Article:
Details, including the release date and suggested retail price for this product, will be shared at a later date.
Nikon continues to encourage the pursuit of imaging expression possibilities through its innovative products and solutions, built on its 100 years of heritage and advanced technical capabilities.
PF (Phase Fresnel) Lens Elements
The PF (Phase Fresnel) lens, developed by Nikon, effectively compensates chromatic aberration utilizing the photo diffraction phenomenon*. It provides superior chromatic aberration compensation performance when combined with a normal glass lens. Compared to many general camera lenses that employ an optical system using the photorefractive phenomenon, a remarkably compact and lightweight body can be attained with less number of lens elements.
* Diffraction phenomenon: Light has characteristics as a waveform. When a waveform faces an obstacle, it attempts to go around and behind it, and this characteristic is referred to as diffraction. Diffraction causes chromatic dispersion in the reverse order of refraction.
Sigma has released firmware updates for the Sigma Mount Converter MC-11 and 8 Lenses as follows:
Sigma 18-35mm f/1.8 DC HSM Art Lens
Now Compatible with Sigma Mount Converter MC-11.
Sigma 24-70mm f/2.8 DG OS HSM Art Lens
"It has corrected the phenomenon that the Manual Override (MO) function will be disabled after adjusting the settings of focus mode switch on SIGMA Optimization Pro (Macintosh ver.). "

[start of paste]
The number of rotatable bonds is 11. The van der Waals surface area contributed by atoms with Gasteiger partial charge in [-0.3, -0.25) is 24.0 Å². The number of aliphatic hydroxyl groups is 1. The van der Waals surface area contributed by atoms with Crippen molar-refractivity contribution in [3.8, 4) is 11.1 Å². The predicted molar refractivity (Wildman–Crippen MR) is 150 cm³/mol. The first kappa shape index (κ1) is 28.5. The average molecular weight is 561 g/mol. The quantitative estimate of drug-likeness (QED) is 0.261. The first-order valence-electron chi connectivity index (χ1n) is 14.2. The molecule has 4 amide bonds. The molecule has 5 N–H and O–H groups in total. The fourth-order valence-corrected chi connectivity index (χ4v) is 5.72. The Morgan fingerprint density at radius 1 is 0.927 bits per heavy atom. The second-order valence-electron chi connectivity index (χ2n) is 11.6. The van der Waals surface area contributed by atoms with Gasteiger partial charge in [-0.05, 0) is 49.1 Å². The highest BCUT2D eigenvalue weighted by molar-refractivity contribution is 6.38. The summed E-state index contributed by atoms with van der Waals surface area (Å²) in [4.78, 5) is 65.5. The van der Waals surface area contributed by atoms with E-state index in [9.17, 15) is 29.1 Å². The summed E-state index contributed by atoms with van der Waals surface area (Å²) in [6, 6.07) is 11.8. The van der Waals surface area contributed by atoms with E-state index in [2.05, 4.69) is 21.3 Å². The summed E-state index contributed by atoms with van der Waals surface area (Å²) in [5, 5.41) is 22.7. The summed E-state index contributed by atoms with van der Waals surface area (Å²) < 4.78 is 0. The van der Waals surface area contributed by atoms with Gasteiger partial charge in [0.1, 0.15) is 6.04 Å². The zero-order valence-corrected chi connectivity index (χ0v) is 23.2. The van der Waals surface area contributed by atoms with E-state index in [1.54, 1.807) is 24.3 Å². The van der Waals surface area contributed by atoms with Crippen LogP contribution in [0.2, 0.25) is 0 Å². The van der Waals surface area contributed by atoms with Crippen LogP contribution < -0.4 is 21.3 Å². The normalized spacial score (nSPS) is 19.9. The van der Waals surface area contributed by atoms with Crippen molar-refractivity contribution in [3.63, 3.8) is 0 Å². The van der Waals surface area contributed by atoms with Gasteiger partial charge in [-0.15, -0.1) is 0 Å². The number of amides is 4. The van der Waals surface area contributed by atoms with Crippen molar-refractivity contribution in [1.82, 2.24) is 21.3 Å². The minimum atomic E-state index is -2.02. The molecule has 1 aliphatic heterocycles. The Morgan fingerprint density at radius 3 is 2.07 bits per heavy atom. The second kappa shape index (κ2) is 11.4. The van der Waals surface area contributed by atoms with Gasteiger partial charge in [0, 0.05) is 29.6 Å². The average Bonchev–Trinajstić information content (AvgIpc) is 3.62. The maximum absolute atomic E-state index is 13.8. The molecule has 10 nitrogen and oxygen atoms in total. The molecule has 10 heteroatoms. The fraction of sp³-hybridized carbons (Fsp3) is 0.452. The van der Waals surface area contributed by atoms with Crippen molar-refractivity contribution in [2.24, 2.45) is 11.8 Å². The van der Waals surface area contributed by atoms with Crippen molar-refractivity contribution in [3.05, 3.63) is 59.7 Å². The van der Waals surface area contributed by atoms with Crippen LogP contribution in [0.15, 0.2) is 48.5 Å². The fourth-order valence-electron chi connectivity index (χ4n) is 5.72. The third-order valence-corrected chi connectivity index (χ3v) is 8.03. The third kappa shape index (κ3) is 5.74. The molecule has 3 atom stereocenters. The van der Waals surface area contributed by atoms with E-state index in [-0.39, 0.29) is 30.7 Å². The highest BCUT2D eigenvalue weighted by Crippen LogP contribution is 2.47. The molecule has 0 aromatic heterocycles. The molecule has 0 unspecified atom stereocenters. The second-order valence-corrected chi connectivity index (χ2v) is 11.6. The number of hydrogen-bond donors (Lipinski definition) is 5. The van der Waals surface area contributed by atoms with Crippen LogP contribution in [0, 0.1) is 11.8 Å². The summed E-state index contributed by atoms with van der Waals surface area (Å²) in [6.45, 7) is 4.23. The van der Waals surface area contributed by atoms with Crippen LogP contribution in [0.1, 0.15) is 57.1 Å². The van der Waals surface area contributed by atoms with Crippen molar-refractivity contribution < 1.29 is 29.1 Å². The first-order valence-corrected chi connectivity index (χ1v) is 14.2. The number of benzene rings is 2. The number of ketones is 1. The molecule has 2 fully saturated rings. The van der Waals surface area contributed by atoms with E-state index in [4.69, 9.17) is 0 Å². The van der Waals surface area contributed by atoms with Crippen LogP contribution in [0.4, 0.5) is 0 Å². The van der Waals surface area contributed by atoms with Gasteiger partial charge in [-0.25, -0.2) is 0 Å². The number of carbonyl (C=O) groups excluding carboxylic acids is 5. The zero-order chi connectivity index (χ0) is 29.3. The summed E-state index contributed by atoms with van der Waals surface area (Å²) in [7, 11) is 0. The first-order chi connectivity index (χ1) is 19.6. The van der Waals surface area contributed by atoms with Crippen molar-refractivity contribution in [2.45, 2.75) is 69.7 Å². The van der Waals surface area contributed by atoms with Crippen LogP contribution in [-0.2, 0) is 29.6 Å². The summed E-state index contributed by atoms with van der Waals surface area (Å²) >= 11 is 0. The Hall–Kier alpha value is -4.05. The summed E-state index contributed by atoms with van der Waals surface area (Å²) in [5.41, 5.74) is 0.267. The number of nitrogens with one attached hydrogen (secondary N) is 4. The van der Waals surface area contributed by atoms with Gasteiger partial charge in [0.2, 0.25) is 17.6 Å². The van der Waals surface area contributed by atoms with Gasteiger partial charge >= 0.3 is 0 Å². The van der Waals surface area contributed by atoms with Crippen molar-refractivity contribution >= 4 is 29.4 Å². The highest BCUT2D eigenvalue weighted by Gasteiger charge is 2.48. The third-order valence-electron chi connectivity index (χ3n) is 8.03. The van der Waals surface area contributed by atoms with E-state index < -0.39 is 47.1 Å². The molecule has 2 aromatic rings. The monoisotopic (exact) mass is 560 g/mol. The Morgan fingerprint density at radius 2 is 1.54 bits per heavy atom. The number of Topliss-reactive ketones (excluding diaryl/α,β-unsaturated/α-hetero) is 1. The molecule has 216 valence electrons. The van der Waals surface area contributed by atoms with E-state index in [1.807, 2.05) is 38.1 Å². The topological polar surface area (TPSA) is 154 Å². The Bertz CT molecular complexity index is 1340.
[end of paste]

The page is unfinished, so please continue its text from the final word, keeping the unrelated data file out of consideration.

Sigma 35mm f/1.4 DG HSM Art Lens
Now Compatible with Sigma Mount Converter MC-11.
Sigma 50mm f/1.4 DG HSM Art Lens
Now Compatible with Sigma Mount Converter MC-11.
Sigma 85mm f/1.4 DG HSM Art Lens
"It has corrected the phenomenon that the continuous shooting speed of some SIGMA interchangeable lenses with firmware Ver.2.00 decreases in certain combinations with some cameras. "
Sigma 135mm f/1.8 DG HSM Art Lens
"It has corrected the phenomenon that the continuous shooting speed of some SIGMA interchangeable lenses with firmware Ver.2.00 decreases in certain combinations with some cameras. "
Sigma 100-400mm f/5-6.3 DG OS HSM C Lens
"It has corrected the phenomenon that the Manual Override (MO) function will be disabled after adjusting the settings of focus mode switch on SIGMA Optimization Pro (Macintosh ver.)."
Sigma EF-630 Flash
"It has corrected the phenomenon where it occasionally stops communicating after recovering from Auto Power Off."
For the lenses, updating firmware is as easy as plugging in the Sigma Dock, mounting the lens and running the Sigma software.